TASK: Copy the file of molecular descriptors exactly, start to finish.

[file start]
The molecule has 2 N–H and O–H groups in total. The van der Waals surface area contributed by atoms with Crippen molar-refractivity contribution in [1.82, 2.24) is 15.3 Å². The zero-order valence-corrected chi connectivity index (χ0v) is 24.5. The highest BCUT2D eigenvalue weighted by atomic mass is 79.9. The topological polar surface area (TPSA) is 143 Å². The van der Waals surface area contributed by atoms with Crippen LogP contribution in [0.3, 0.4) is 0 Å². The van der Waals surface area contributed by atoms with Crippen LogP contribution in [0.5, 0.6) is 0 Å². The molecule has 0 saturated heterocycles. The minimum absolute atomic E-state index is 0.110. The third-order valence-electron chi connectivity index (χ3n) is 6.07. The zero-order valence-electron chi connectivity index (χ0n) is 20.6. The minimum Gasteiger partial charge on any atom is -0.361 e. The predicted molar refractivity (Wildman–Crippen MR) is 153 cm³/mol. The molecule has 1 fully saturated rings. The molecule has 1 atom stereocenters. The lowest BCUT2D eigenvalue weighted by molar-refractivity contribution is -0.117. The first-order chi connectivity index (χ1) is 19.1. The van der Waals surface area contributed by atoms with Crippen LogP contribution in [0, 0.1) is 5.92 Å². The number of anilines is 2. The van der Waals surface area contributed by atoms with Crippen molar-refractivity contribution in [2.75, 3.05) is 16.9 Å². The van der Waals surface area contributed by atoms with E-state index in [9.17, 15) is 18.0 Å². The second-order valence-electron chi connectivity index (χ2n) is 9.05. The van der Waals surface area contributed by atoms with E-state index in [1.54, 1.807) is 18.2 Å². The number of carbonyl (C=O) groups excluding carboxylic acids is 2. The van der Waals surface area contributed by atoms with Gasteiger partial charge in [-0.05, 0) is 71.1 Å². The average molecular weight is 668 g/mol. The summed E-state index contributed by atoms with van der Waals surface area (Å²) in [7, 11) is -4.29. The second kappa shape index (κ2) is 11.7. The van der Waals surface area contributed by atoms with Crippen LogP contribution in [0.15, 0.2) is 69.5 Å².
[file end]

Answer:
The molecule has 2 N–H and O–H groups in total. The van der Waals surface area contributed by atoms with Crippen molar-refractivity contribution in [1.82, 2.24) is 15.3 Å². The zero-order valence-corrected chi connectivity index (χ0v) is 24.5. The highest BCUT2D eigenvalue weighted by atomic mass is 79.9. The topological polar surface area (TPSA) is 143 Å². The van der Waals surface area contributed by atoms with Crippen LogP contribution in [0.3, 0.4) is 0 Å². The van der Waals surface area contributed by atoms with Crippen LogP contribution in [0.5, 0.6) is 0 Å². The molecule has 0 saturated heterocycles. The minimum absolute atomic E-state index is 0.110. The third-order valence-electron chi connectivity index (χ3n) is 6.07. The zero-order valence-electron chi connectivity index (χ0n) is 20.6. The minimum Gasteiger partial charge on any atom is -0.361 e. The predicted molar refractivity (Wildman–Crippen MR) is 153 cm³/mol. The molecule has 1 fully saturated rings. The molecule has 1 atom stereocenters. The lowest BCUT2D eigenvalue weighted by molar-refractivity contribution is -0.117. The first-order chi connectivity index (χ1) is 19.1. The van der Waals surface area contributed by atoms with Crippen LogP contribution in [0, 0.1) is 5.92 Å². The number of anilines is 2. The van der Waals surface area contributed by atoms with Crippen molar-refractivity contribution in [2.75, 3.05) is 16.9 Å². The van der Waals surface area contributed by atoms with E-state index in [9.17, 15) is 18.0 Å². The second-order valence-electron chi connectivity index (χ2n) is 9.05. The van der Waals surface area contributed by atoms with E-state index in [1.54, 1.807) is 18.2 Å². The number of carbonyl (C=O) groups excluding carboxylic acids is 2. The van der Waals surface area contributed by atoms with Gasteiger partial charge in [-0.05, 0) is 71.1 Å². The average molecular weight is 668 g/mol. The summed E-state index contributed by atoms with van der Waals surface area (Å²) in [7, 11) is -4.29. The second kappa shape index (κ2) is 11.7. The van der Waals surface area contributed by atoms with Crippen LogP contribution in [0.15, 0.2) is 69.5 Å².